Welcome to the November 2015 edition of our newsletter. Previously known as the "European Pharmaceuticals and Healthcare Newsletter," the EMEA Healthcare Industry Group Newsletter is your monthly digest of legal developments affecting the life science and healthcare industries across the continent.
EC releases new manual on borderline medical devices and classification issues
The European Commission has released a new version (1.17) of its manual on borderline and classification in the Community regulatory framework for medical devices.
The updated manual gives clarification on the qualification and/or classification of a number of new products including a sweat card (class III medical device), fluid collection bowl (not a medical device), glycerine suppository (not a medical device), wound gel containing soluble beta glucan (class III medical device), software for information management and patient monitoring (medical device), software for interpretation of guideline (not a medical device), software for delivery and management of cognitive remediation and rehabilitation programs (class I medical device based on intended purpose).
The manual and each of its updates are the work product of the medical devices expert group on borderline and classification chaired by the European Commission and bring together experts from regulatory authorities, notified bodies industry associations and professional organisations. The manual is not legally binding but serves as one of many elements to support national regulators in the qualification and classification of individual products.
CJEU ruling harmonises SPC duration across the EU
On 6 October 2015, the Court of Justice of the European Union (CJEU) handed down its judgment in Case C-471/14, Seattle Genetics Inc. v Österreichisches Patentamt. This reference arose from confusion over how to calculate the duration of a Supplementary Protection Certificate (SPC).
Article 13 of Council Regulation (EC) 469/2009 concerning the creation of a supplementary protection certificate for medicinal products (the "SPC Regulation") sets out how the duration of an SPC may be calculated. Article 13(1) provides that the duration is calculated having regard to the "date of the first authorisation to place the product on the market in the Community", and Article 13(2) provides that the duration of an SPC may not exceed five years.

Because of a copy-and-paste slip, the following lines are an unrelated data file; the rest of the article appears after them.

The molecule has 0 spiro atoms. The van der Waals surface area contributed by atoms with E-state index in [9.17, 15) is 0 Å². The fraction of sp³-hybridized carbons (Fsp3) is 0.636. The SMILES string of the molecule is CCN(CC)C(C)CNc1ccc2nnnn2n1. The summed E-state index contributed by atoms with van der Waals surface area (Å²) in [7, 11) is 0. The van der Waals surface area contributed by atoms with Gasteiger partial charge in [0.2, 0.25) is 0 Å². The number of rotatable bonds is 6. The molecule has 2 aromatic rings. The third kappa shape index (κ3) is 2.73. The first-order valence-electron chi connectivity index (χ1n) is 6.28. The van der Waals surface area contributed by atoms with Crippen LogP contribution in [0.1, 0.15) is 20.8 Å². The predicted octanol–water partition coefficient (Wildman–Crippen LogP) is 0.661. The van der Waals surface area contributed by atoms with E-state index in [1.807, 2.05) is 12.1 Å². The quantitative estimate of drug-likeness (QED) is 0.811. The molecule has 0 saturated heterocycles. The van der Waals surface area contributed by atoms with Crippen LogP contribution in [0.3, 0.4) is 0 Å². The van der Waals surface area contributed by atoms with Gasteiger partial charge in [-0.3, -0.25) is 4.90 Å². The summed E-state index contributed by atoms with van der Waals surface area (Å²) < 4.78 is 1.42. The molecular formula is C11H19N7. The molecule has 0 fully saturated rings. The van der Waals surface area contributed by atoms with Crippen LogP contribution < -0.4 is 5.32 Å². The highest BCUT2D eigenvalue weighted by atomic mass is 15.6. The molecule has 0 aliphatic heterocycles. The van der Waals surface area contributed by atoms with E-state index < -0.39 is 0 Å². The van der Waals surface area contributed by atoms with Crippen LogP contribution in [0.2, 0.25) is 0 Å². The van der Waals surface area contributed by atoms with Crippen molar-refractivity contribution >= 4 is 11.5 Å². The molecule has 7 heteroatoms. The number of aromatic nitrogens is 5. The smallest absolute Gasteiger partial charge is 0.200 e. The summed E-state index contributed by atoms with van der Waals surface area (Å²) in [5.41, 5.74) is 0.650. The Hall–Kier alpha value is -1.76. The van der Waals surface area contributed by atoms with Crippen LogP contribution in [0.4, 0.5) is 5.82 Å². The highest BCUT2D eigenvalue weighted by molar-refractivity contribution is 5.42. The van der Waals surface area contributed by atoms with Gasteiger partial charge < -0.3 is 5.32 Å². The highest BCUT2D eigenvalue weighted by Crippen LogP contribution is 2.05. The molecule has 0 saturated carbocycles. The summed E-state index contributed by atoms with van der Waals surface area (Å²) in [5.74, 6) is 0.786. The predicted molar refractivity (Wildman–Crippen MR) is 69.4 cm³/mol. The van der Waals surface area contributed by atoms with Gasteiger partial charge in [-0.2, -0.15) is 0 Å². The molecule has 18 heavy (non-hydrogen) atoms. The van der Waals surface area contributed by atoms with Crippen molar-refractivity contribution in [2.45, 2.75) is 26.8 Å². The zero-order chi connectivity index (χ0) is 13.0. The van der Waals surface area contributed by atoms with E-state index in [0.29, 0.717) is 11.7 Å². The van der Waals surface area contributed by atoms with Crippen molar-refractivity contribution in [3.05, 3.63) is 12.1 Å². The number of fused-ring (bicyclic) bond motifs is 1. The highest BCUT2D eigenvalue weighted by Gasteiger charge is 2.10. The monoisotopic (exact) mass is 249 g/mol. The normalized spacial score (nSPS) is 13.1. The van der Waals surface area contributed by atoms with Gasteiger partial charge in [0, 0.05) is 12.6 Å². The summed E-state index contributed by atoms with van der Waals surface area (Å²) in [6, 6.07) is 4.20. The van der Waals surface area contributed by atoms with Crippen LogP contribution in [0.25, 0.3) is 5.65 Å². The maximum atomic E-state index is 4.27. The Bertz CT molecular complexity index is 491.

Some EU countries (including the UK) have adopted the practice of calculating SPC duration for the purposes of Article 13(1) of the SPC Regulation, using the date that the applicant for the marketing authorisation (MA) is notified of the decision by the relevant authority. While others (including Austria, where this reference stemmed from) use the date of grant of the MA. The date of notification is often a few days later than the date of grant of the MA, resulting in the calculation of different SPC expiry dates across the EU.
The CJEU has now held that Article 13(1) of the SPC Regulation should be interpreted as meaning that the "date of the first authorisation to place the product on the market" is:
- determined by EU law (rather than the national law of each individual Member State); and
- to be interpreted as meaning the date on which notification of the decision granting the MA was given. It is not the date on which the relevant authority adopts the decision granting the MA.
The CJEU ruling did not comment on its applicability to SPCs that have already been granted or applied for. However, this sort of retrospective application of the ruling does not seem out of the question. Originators should review their records to ensure the correct SPC expiry dates are diarised. Additionally, originators would be wise to notify the relevant Registries and competitors of any changes.
This is a welcome decision for originators, extending SPC protection in a number of jurisdictions by a few days. This slight delay to generic entrants could have a big financial impact, especially for blockbuster products and when measured across entire portfolios. However, there is even a bright side of this ruling for generics and biosimilars companies: it is now clear that there will be uniform SPC expiry dates across the EU, simplifying launch strategy and risk management.
Veering off the well-trodden path? European Merger Control and the Pharmaceutical Industry
Gavin Bushell, a partner in our European and Competition Law Practice in Brussels, considers how the European merger rules have been applied to the pharmaceutical industry. Recent trends indicate a higher level of intervention compared to other industries and an increasing focus on pipeline products. Read his article at the Kluwer Competition Law Blog.
Strengthening the Anti-Gift Law
On 6 October 2015, as part of the review of the bill of law on health currently before the French parliament (the “Bill of Law”), the French Senate has adopted an amendment introduced by the Government aimed at strengthening the anti-gift law provisions laid down by Law No. 93-121 of 27 January 1993, as modified by Law No. 2011-2012 of 29 December 2011 (the "Anti-Gift Law").